First Person: I Couldn’t Afford My Home Until I Refinanced

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I'm a big believer in living by sound personal finance rules. However, I never heard of the rule to put down 20 percent on a home and only borrow no more than two times our household income. Looking back on our new construction home purchase in 2007, we couldn't really afford the $183,000 selling price. However, by the time we refinanced earlier this year, we were finally able to afford our own home. Knowing what makes a home affordable has prevented us from becoming move-up buyers. We know if we sold now and took out a new mortgage, we'd just be back in the same position we were in several years ago. For years, we didn't realize it, but we were house poor.

Putting down 20 percent

When we purchased our new construction home, we were able to put down 20 percent. In order to get the money together, we lived with relatives as we saved. We also sold our townhome, which gave us about $25,000 that we could put toward our new home purchase. If we wanted to buy a new home now, it would be extremely difficult to come up with a 20-percent down payment on a more expensive home. That's because we only have about $15,000 of equity in our home due to the housing crash. After paying closing costs, we wouldn't even be able to put down 10 percent on a new home.

Borrowing two times our income

Because our income is higher now than it was 8 years ago, we could afford to buy a home in the $200,000 to $250,000 range. However, most of the nicer houses in our area are priced more in the $300,000 to $350,000 range. When we purchased our new construction home, we got carried away by the competitive housing market. New home builders raised the prices on homes at regular intervals. We competed with other buyers because there was a shortage of inventory. We didn't even think about whether or not we could truly afford the house we purchased.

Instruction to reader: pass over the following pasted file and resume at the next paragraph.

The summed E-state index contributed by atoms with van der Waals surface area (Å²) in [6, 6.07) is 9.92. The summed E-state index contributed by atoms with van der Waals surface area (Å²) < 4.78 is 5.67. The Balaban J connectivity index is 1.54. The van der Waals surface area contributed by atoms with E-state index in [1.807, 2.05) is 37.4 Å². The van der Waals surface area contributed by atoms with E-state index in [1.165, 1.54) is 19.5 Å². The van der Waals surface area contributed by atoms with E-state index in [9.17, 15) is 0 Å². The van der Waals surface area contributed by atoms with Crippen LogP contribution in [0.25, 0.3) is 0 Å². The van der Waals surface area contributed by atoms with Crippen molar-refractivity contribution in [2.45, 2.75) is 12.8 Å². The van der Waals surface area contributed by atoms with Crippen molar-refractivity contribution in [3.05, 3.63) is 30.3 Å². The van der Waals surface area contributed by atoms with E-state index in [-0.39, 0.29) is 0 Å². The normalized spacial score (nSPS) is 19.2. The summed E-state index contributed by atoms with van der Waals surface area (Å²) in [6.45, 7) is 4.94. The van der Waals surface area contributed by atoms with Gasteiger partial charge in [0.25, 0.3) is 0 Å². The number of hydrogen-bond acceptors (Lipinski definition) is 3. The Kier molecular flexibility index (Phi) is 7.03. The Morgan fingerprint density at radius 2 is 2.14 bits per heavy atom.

Refinancing for a fresh start

When we refinanced earlier this year, we were able to start fresh with a new mortgage. Our balance was about $100,000 when we refinanced to a 15-year fixed rate mortgage, which gave us extremely affordable payments of $900 a month. Not only do we have lower monthly payments, but we also have a low interest rate of 2.75 percent. I followed another personal finance rule by switching to a 15-year mortgage. I've often heard that a true sign of being able to afford a home is being able to comfortably pay off the mortgage in 15 rather than 30 years. Our goal was to make sure we don't have a mortgage by the time we retire.

Now that we have such an affordable monthly house payment, we have a lot more discretionary money every month. My husband is able to spend the extra money to travel. I'm able to spend the extra money on small renovations to our house. When our home is paid off, we will have all kinds of options of what to do with our extra money.

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